At first Neil Young was wanted only as a sideman. Ever the master manipulator, Elliot Roberts laid down the law: full partnership, equal songs. “He’d have to be a Y,” Roberts demanded. Graham Nash balked. “We’d spent a lotta time getting this beautiful harmonic sound together. I mean, Jesus Christ, wasn’t the album a huge multiplatinum success? I didn’t feel like we needed anybody else.”
Nash had never spent time around the reclusive Young, so the pair met to discuss matters over breakfast in New York City at Bleecker Street Cafe, near where the group was already in rehearsal. Young charmed Nash instantly. “Neil absolutely won me over. I came out of that breakfast two eggs over easy.”
This put Neil Young in an amazing position: He could reap the hype benefits of a smash album he didn’t even play on and in the process expose a gigantic audience to his own music. “CSNY was definitely not hurting Neil,” said Roberts. “Neil never had a downside to any of this, never. It could only help us. What we were asked to do is take something soft and give it balls….Neil’s got balls dripping from his shoulders, there’s balls in his hair, there’s balls comin down his back – he’s got balls everywhere.”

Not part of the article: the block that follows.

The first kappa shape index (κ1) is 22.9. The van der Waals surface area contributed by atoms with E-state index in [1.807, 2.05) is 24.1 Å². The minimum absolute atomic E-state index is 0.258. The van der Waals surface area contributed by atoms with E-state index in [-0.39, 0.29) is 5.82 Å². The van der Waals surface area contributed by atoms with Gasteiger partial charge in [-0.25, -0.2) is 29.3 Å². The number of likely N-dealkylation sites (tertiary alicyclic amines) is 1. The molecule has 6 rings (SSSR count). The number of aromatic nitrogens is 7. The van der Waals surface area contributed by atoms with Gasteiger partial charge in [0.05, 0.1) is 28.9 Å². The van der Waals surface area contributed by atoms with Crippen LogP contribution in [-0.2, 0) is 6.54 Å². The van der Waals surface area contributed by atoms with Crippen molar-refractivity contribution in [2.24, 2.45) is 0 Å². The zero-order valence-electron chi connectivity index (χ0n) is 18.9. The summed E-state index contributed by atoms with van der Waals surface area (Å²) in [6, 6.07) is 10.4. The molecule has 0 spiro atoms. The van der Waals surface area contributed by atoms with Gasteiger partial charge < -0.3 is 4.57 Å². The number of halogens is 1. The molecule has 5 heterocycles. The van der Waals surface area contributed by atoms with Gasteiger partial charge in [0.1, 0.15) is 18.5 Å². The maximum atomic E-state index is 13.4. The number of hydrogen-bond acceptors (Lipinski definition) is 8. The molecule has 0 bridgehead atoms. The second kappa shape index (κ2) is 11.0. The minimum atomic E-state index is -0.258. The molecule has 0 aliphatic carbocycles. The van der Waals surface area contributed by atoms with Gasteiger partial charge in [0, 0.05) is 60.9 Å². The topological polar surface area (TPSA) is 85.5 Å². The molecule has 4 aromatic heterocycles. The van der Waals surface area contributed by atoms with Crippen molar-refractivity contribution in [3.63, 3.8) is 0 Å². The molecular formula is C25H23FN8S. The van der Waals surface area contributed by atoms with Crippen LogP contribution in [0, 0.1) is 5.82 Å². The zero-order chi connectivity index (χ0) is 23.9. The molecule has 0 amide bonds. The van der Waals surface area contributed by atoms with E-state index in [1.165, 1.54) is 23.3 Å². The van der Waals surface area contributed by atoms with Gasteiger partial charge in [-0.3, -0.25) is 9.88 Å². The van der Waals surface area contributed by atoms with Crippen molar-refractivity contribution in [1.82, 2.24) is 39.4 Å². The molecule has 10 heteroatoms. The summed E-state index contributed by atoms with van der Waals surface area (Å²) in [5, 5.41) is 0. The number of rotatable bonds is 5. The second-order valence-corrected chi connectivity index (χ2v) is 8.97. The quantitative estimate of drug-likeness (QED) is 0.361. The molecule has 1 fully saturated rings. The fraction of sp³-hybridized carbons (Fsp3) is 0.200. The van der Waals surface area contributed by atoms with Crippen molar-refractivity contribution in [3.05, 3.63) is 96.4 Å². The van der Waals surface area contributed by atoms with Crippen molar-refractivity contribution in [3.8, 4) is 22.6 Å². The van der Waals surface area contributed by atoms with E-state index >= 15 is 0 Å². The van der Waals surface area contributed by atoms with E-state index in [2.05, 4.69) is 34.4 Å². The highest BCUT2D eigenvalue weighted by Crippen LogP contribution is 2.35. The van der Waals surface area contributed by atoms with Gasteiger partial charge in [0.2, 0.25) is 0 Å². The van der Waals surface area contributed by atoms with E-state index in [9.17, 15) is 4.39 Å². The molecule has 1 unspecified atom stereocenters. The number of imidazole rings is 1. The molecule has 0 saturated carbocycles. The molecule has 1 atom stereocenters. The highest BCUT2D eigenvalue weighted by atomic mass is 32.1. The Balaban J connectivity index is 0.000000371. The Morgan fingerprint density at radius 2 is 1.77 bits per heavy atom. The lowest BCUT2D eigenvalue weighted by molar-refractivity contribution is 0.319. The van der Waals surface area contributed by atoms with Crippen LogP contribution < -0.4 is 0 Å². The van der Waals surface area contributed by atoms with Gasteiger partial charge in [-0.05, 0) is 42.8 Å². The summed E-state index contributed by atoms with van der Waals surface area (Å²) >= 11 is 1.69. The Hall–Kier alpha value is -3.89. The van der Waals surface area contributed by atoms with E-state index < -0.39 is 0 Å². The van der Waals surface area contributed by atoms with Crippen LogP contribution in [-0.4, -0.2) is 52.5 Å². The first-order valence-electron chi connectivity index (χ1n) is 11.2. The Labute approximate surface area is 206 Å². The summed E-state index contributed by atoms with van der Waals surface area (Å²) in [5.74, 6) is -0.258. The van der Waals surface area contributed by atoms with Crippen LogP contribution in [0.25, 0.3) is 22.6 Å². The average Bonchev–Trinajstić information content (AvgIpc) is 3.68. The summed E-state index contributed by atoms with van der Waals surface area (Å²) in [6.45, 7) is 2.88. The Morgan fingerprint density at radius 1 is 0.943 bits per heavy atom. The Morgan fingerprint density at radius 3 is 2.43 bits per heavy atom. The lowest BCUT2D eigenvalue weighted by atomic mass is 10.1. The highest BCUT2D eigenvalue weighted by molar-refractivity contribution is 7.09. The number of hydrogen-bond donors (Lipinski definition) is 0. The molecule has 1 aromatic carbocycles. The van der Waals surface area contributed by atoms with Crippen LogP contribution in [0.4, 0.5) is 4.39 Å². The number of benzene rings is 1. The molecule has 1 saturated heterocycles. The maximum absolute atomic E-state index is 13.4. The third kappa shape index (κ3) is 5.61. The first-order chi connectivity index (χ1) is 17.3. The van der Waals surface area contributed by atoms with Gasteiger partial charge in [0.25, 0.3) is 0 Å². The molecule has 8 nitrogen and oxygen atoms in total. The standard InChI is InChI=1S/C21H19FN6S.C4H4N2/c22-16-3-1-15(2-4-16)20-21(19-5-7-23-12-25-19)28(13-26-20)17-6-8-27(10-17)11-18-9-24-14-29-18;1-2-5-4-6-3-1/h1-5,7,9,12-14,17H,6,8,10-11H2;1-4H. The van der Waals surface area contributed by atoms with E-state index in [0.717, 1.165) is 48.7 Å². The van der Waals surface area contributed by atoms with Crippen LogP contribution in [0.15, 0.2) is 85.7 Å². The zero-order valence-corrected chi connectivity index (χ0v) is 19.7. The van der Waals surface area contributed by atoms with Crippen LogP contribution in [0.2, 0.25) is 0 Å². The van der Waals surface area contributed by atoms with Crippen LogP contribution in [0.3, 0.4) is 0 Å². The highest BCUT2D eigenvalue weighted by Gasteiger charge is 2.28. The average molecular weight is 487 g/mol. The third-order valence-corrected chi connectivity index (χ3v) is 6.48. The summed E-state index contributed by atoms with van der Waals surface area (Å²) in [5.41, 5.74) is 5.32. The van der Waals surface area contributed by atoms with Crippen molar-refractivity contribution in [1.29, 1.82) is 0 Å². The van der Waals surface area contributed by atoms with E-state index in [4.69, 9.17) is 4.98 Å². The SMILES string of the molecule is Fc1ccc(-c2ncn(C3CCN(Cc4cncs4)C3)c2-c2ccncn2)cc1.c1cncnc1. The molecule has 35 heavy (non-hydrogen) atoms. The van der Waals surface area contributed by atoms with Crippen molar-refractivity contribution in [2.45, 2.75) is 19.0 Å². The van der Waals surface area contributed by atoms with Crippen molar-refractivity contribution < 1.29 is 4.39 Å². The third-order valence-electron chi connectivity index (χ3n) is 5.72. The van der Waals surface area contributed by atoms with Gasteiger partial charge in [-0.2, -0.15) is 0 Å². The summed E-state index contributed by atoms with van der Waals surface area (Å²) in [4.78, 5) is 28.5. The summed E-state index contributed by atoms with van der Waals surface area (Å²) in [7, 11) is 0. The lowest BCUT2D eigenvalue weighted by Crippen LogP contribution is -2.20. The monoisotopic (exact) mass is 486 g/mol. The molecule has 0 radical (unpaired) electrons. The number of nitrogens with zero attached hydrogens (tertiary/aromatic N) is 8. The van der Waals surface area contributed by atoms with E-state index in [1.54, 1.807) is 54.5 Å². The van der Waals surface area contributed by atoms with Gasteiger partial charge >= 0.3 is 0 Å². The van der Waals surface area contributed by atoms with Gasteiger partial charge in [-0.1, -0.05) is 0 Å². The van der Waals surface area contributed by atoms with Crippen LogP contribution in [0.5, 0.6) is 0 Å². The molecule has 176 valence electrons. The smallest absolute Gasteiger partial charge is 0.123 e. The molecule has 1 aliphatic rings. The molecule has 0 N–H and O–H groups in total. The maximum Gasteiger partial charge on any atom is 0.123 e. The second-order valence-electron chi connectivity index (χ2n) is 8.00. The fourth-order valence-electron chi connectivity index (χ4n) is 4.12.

Young was definitely the guy with the balls. He gutted one band – the Rockets – to create his own, then walked into a super group with full membership status and continued to work with Crazy Horse. “Neil made it clear that CSN was not his first priority,” said Roberts. “The work was the priority, So the seeds of discontent were always there.”